There are several magnesium supplements available from rural suppliers or veterinarians that can be used - magnesium oxide, magnesium chloride, magnesium sulphate (epsom salts) and grass tetany blocks. They may be given in several ways:
  • Dust pasture with magnesium oxide at the rate of 60 g per cow per day or 10 g per sheep per day. Apply powder early in the morning and strip graze through the week. Redusting may be required if heavy falls of rain (25 mm or more) occur.
  • Magnesium oxide may be sprayed on hay. This is one of the cheapest and most reliable methods of providing magnesium. A mixture of 600 grams of magnesium oxide and molasses mixed in two litres of water is poured evenly onto the cut edge of the bale about 12 hours before feeding. Feed this treated hay at the rate of 10 cows or 100 sheep per bale. Don't feed untreated hay until this hay has been eaten. Hay may be treated with this magnesium oxide solution before baling - allowing 600 grams of magnesium oxide, to a 'bale length' of windrow. Magnesium oxide may also be added as a dry powder (600 g/bale) during baling, by means of a salting applicator attached to the baler. The treated bales should be put in a separate stack to allow them to be used during the danger period.
  • Grass tetany blocks provide magnesium as a palatable 'lick'. A major disadvantage of this method is that all the animals may not consume sufficient magnesium. Follow the manufacturer's instructions concerning the number of cows per block. When buying blocks, be sure that they are recommended for the prevention of grass tetany.
  • Epsom salts or magnesium chloride may be added to the water supply. This is best done through a Dosatron® at a rate of 500g per 100 litres of drinking water for Epsom salts and 420g per 100 litres of water for magnesium chloride. The salts can also be added at the rate of 60g per cow per day (60 g is about two level tablespoons). The dose must be split and added to the water on two occasions during the day. The normal water flow should be maintained. The capacity of the trough should be at least nine litres per cow so that the salts are sufficiently diluted. Cattle will scour if they get more than 140 g of Epsom salts per day. Also, because cattle don't like the taste, the Epsom salts need to be added gradually over 2-3 weeks. There are several disadvantages in using this method. Epsom salts are unpalatable and not readily accepted by stock. In winter, water consumption is variable due to the high moisture content of the feed and as a result insufficient salts may be ingested.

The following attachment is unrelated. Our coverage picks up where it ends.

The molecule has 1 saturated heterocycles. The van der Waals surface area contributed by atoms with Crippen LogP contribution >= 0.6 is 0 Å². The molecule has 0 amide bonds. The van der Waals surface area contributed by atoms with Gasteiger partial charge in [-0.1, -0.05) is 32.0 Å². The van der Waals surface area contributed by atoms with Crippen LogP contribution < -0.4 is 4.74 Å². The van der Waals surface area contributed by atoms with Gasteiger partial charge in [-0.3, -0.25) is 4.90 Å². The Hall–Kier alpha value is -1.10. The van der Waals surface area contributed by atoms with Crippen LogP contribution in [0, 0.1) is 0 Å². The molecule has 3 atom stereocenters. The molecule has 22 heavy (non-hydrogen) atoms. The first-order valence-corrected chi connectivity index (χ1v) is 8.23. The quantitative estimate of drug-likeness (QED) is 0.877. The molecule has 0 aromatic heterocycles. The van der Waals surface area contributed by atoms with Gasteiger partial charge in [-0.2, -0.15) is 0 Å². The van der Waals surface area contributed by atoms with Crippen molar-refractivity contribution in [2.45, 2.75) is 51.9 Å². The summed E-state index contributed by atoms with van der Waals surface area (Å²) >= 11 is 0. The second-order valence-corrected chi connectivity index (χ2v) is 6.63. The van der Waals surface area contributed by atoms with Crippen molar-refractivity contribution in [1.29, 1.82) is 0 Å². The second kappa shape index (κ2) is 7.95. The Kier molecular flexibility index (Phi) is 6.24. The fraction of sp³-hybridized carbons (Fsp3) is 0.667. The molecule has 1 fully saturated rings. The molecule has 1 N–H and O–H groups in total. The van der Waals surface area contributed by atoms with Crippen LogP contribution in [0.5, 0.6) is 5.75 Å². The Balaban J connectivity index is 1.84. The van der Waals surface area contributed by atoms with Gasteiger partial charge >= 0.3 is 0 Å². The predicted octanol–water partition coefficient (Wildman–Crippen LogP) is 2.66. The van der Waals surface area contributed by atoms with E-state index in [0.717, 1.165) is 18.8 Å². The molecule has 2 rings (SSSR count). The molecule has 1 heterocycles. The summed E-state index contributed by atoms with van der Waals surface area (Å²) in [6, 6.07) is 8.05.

• Drenching stock with magnesium oxide or Epsom salts mixed in water is an effective but time consuming, method. The daily rate is 60g/cow mixed in 100 ml water. Epsom salts may be mixed with pluronic-type bloat treatments but the volume of water will need to be increased if such a mixture is used. The magnesium oxide drench mixture must be constantly shaken to prevent it settling out.
  • Magnesium oxide may be added to feed fed in the bail at the rate of 45-50 g per cow per day but there are indications that levels greater than 30g per cow per day may predispose the cows to Salmonella.
  • Fertilizers rich in potassium and nitrogen reduce the availability of magnesium from the pasture, and increase the risk of grass tetany. So avoid grazing these pastures soon after fertilizer application.

If magnesium is fed over a long period it is important to add phosphorus (dicalcium phosphate powder or bone flour) as a precautionary measure because magnesium can reduce phosphorus absorption.

Grass tetany is difficult to treat but, with magnesium supplementation, it is easy to prevent. Saving one cow will pay for the cost of supplementation for at least a year.

If there is any doubt about the prevention or treatment of grass tetany contact your local veterinarian.